The International Monetary Fund reported on Monday a steep deceleration of Argentina’s economic activity for 2014, in a context of “high uncertainty”, according to its latest World Economic Outlook released in Washington.
However, what’s raising eyebrows and controversy is the IMF’s 2013 estimation of a 4.3% growth according to what they assure it's “official data”. This figure is slightly above the 3.22% annual minimum variation triggered by the more than 3 billion dollars of GDP- linked Bond coupons.
The 4.3% growth informed by the IMF, opposes the preliminary estimation of the GDP variation (3%) released on March 27 by Economy Minister Axel Kicillof, with the new measurement methodology based on the 2014 economic census.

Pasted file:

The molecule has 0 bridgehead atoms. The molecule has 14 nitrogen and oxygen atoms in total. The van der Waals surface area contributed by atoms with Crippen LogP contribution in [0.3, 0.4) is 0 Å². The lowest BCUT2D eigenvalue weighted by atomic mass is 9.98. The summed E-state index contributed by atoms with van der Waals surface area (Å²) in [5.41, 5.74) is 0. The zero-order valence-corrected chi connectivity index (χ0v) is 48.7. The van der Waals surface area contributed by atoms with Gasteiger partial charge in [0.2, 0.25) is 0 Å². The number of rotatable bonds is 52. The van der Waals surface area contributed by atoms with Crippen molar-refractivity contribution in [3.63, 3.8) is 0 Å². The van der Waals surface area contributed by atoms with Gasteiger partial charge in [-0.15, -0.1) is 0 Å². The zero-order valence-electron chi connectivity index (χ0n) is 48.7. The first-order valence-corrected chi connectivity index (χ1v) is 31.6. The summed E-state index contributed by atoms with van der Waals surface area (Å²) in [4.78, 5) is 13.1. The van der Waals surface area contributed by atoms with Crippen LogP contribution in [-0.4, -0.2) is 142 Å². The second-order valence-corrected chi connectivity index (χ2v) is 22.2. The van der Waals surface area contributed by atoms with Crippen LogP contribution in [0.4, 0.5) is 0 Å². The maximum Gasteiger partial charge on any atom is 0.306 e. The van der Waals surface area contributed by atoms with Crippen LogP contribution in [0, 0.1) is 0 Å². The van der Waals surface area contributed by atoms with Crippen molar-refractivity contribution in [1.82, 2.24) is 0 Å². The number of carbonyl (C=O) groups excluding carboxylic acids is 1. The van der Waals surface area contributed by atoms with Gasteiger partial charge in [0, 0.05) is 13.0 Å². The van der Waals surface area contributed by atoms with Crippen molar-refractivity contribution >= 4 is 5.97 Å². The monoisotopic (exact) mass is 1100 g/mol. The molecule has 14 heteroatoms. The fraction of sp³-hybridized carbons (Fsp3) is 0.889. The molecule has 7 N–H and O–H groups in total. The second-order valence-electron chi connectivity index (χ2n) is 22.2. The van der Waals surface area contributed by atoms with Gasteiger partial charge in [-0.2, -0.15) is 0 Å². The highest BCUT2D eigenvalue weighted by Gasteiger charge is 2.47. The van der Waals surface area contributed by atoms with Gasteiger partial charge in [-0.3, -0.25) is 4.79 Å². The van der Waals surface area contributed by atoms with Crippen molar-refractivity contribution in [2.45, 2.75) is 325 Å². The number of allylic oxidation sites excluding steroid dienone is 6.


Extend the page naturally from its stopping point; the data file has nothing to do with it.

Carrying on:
During that press briefing, Kicillof said the final percentage had differed from the 4.9% growth released by official stats office INDEC when informing the EMAE economic activity index, because the “GDP was calculated using a new basis, taken from the 2004 economic census” which revealed “significant differences” from the basis used back in 1993.
Kicillof warned this was a preliminary estimation. A new and provisional one will be elaborated in July, and the definite estimation will be ready in September, to determine whether GDP-linked bonds will be paid or not.
The IMF report reads that even though the GDP data for Argentina has been officially approved, it urges the country to adopt corrective measures aimed at improving the quality of the GDP official figures.
It added alternative sources show “a real growth significantly lower” in 2008 compared to the one showed by official data.
An official communiqué released by the Presidency’s Communications Secretariat on March 27 stated that with this provisional estimation of 3%, the national government should not pay around 2.5 billion dollars for the GDP coupon.
Thus, the data released by the IMF in its report does not match the old activity estimation nor the new GDP index.